Such an attempt is this adaptation of the short story with the same name. They start with the wise and nutty professor and his sexy assistant, join forces with an unbeliever and proceed through bad CGI to make him believe before he can use the knowledge that he already had to defeat the monster that had no chance to win in the first place. Yeah, the script is a mess, especially considering that The Dunwich Horror is one of the more classically good vs evil Lovecraft stories.
However, that doesn't mean the film cannot be entertaining. As a nod to the 1970 version, Dean Stockwell plays again for the good team, while Jeffrey Combs is a really convincing Wilbur. The horror of the possible opening of the portal to the Old Ones is rendered well, yet everything else is cheesy in a "let's make some money" way that disgusts me. Yog-Sothoth take all money grabbing Hollywood people! I hated the entire useless romantic liaison added, as well as the "team" aspect that never existed in the original material and was put here only to standardize the story to something the public is used to.
Bottom line: in the end, the Lovecraft aspect of the film is minimal, even if they kept the general plot of the story. It is the soul that they couldn't grasp. And it is strange, too, as Lovecraft is usually tending to the needs of the superego, distressed by "unnatural" events or beings; it should be easy to put that into a movie. I just don't think they get it! You need to make your viewers feel dirty inside for watching the film. That's the actual point of Lovecraft stuff!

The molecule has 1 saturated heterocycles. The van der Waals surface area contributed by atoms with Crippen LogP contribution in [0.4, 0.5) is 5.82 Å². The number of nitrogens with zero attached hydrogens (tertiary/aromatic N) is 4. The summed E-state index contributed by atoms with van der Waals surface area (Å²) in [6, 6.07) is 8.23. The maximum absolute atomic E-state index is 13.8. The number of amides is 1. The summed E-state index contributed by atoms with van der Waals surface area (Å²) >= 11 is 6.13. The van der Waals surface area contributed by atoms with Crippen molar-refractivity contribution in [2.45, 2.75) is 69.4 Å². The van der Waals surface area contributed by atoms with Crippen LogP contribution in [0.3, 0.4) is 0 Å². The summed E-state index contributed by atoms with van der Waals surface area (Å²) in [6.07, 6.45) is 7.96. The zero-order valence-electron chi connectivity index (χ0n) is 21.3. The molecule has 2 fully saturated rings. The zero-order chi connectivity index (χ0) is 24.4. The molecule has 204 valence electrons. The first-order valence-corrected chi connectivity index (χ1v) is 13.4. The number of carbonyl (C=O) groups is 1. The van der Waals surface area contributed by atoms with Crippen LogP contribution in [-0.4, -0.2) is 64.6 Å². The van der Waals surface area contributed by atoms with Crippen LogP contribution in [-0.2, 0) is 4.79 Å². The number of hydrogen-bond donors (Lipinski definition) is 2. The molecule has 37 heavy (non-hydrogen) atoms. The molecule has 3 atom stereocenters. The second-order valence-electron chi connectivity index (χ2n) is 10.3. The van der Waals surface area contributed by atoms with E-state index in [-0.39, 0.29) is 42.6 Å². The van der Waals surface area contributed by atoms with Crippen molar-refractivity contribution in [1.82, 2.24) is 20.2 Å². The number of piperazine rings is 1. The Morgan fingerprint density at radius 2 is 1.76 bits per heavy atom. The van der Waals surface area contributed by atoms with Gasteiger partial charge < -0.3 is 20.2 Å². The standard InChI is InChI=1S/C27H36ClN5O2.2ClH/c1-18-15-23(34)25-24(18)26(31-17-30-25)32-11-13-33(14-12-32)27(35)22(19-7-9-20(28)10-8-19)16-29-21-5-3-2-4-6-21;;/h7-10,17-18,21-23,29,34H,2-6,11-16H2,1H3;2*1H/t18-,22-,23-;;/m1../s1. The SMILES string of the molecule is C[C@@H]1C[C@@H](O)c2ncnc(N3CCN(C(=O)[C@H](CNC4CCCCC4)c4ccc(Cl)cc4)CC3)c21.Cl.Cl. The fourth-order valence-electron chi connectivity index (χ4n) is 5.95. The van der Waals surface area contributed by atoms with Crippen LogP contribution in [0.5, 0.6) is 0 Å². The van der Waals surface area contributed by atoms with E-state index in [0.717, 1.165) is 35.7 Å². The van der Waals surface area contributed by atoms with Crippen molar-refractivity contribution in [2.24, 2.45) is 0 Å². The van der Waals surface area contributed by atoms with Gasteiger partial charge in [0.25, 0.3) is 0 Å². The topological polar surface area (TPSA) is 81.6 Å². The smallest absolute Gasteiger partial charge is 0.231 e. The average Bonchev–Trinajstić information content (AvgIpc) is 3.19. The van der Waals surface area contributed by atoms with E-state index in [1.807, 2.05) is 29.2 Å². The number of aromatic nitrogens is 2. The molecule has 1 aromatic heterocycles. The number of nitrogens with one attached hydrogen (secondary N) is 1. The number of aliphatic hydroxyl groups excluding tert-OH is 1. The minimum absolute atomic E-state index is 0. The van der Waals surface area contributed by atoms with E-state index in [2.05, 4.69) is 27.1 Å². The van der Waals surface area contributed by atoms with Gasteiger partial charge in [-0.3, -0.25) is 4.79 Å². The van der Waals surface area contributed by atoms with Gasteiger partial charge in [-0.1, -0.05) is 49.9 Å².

*** This review may contain spoilers ***
***Spoilers***Why can't Hollywood or the Syfy Channel just read what Lovecraft wrote and do some good anthology movies of his short stories?? Trying to take one of his novella's or short stories and stretch it into an hour and one half movie is a hard task to do except for those film makers who truly love Lovecraft's writings. Dean Stockwell shows up again, not doing quite as good a job as the first time. The plot is very far away from the original written classic. Acting and special effects okay, but they should have stayed much closer to the original story. A cute girl was added for eye candy effect, also not a character found in the original story. And a rather wooden excuse for a primary hero in the college professor. Alas, poor Lovecraft!! I pray a well funded famous director will do you justice one day!!